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NFC East: Assessing The Offseason Concerns Of The Cowboys' Division Rivals

It's been a little while since I've taken a look at the landscape of the NFC East – alright, it's been a long while. These are the types of things that happen when the Cowboys lock up the division with two weeks to play, not to mention make a playoff run.

But the offseason is finally starting to settle in for 30 of the league's 32 teams. While the Patriots and Seahawks gear up to play Super Bowl XLIX on Sunday, we've already been inundated with questions about the Cowboys' offseason.

You've heard them all and asked them all before. Will Dez Bryant sign a new deal or be franchised? Is DeMarco Murray going to get a new deal in Dallas? What do the Cowboys do with their free agent linebackers? What about Doug Free and Jermey Parnell? What are the draft priorities?

The list goes on. And unfortunately, for the time being, we can really only speculate. Many of these questions won't be answered until we get into the meat of the offseason.

Since we've blanketed the topic from the Cowboys perspective, I wanted to take a look at their three divisional rivals. What big decisions await the Eagles, Giants and Redskins in 2015?

New York Giants

After losing seven in a row at one point, the Giants finished 2014 by winning three of four. Odell Beckham Jr. also took the league by storm as one of the NFL's most exciting rookies.

Those silver linings are nice, but it was a forgettable season in New York. A depleted offensive line struggled to protect Eli Manning – who is under contract for just one more year, mind you – and it failed to generate a viable rushing game.

The skill players – Manning, Rashad Jennings, Beckham, Rueben Randle and potentially Victor Cruz, who is rehabbing a torn patellar tendon – are in position if the Giants can find someone to block for them. It's hard to fault New York for passing on Zack Martin, considering Beckham's rookie production. But it's a good bet that offensive line is an area the Giants may target with their No. 9 overall pick.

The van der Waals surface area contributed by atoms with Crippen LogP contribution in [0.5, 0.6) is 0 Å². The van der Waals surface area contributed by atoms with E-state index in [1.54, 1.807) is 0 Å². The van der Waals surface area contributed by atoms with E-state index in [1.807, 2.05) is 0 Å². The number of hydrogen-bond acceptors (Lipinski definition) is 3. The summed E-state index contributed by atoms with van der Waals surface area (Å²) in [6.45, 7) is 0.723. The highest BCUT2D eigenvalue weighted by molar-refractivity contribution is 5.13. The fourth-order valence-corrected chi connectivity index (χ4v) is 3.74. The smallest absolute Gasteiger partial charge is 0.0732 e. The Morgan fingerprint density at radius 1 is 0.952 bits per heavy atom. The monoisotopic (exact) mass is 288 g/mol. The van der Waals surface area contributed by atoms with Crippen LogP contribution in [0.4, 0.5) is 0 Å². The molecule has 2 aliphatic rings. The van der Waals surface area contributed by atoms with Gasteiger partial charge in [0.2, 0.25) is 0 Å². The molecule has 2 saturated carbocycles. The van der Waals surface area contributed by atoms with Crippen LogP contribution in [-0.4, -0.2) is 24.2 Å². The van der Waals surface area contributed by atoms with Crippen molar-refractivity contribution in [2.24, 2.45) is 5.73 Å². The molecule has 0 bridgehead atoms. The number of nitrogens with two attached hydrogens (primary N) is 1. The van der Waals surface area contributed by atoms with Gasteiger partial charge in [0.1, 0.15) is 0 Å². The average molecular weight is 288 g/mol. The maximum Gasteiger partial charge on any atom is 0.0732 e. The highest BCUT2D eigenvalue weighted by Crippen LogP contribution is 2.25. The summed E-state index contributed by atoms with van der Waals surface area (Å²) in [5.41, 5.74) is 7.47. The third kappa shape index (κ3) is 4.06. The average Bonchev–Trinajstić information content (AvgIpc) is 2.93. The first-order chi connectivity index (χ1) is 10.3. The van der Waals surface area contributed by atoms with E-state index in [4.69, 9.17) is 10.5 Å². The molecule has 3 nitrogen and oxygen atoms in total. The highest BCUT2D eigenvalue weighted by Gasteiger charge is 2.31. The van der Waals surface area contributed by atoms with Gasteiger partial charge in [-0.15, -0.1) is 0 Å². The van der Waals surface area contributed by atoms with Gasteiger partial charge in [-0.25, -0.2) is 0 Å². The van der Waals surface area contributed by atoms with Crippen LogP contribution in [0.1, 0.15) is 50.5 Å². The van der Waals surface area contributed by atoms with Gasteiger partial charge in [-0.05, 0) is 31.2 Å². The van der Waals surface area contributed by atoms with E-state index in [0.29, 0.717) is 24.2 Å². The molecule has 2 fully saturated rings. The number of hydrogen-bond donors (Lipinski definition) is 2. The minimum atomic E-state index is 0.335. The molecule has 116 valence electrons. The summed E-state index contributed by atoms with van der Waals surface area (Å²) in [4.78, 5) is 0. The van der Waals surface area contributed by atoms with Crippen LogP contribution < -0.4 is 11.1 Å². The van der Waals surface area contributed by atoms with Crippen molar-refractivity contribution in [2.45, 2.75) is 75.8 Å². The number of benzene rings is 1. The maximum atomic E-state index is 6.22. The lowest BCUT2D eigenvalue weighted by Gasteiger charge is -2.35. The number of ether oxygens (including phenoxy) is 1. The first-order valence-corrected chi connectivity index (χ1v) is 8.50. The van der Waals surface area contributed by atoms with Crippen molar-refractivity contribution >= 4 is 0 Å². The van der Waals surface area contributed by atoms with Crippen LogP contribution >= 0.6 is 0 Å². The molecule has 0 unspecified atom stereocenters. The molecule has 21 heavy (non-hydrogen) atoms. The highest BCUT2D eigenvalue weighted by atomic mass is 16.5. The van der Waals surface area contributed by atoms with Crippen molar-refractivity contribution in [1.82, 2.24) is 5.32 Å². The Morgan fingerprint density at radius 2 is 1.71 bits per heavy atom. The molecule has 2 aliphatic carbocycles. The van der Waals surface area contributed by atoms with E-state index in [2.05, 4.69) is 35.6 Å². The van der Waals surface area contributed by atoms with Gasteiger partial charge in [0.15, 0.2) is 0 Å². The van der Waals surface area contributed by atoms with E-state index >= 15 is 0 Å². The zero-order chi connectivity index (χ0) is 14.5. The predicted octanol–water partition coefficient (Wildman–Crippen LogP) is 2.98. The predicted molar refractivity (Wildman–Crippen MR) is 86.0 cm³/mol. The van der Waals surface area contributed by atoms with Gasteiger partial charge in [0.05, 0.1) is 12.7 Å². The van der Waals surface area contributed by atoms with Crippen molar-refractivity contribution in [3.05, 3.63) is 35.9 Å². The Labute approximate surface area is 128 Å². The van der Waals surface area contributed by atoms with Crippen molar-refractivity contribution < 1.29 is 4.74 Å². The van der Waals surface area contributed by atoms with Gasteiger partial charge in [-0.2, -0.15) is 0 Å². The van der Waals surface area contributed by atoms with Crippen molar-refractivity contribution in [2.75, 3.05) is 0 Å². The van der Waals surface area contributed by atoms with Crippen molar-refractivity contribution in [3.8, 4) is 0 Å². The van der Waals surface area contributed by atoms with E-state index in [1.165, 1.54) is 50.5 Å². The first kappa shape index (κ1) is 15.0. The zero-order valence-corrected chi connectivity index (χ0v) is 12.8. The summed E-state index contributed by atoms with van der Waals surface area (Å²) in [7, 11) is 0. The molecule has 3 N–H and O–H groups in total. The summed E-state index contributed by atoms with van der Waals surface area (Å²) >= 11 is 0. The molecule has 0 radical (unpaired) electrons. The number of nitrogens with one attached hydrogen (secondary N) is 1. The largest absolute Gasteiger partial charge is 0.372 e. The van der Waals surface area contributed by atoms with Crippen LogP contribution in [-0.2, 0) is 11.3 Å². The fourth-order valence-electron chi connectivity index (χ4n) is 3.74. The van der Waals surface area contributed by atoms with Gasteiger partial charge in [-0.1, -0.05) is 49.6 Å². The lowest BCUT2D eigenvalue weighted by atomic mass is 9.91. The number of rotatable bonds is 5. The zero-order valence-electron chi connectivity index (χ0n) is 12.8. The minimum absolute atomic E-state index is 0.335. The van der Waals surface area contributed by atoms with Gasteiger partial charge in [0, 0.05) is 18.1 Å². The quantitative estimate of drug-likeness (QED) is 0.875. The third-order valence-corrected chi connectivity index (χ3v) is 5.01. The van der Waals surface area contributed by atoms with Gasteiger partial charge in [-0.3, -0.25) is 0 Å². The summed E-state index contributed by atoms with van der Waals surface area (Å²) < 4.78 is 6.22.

Perhaps the most intriguing questions for this team in the offseason center around defense. Arguably their two best defenders, Jason Pierre-Paul and Antrel Rolle, will become free agents in March.

The Giants are currently projected to have about $15 million in cap space, which should give them funds to do a few things. It seems likely they'll lock up Pierre-Paul, which would be huge for a defensive line that needs upgrading. After firing defensive coordinator Perry Fewell, Giants coach Tom Coughlin brought back Steve Spagnuolo, who helped build New York's Super Bowl-winning line in 2007.

There are plenty more questions to answer, though. Even if Rolle stays, the Giants need to address their secondary. Walter Thurmond and Prince Amukamara both spent the majority of the season on injured reserve, and there isn't really a quality starter to team with Rolle at safety – again, assuming he stays.

Honestly, it doesn't look like the Giants are too far removed from competing for a playoff spot. But if they're going to do that in 2015, there are several offseason moves they must get right.


Philadelphia Eagles

If the formatting was different, the 10-6 Eagles would have been a playoff team over the 7-8-1 Panthers this year. That amounts to essentially nothing in the results-oriented world of the NFL, but it's at least encouraging for the Eagles that they weren't too far away from the dance.

In another encouraging twist, Philadelphia also has the fewest amount of free agents to worry about. A measly 10 Eagles contracts are set to expire when the league years begins this March. A few of those – like Bradley Fletcher and Nate Allen – hardly seem like high priorities, which is devastating news for Dez Bryant and his fans.

There is one big question to consider, though: Jeremy Maclin. After tearing his ACL in training camp in 2013, Maclin signed a one-year, bet-on-me deal with Philly and it undoubtedly paid off. The five-year veteran had the unquestioned best year of his career in 2014, hauling in 85 passes for 1,318 yards and 10 touchdowns.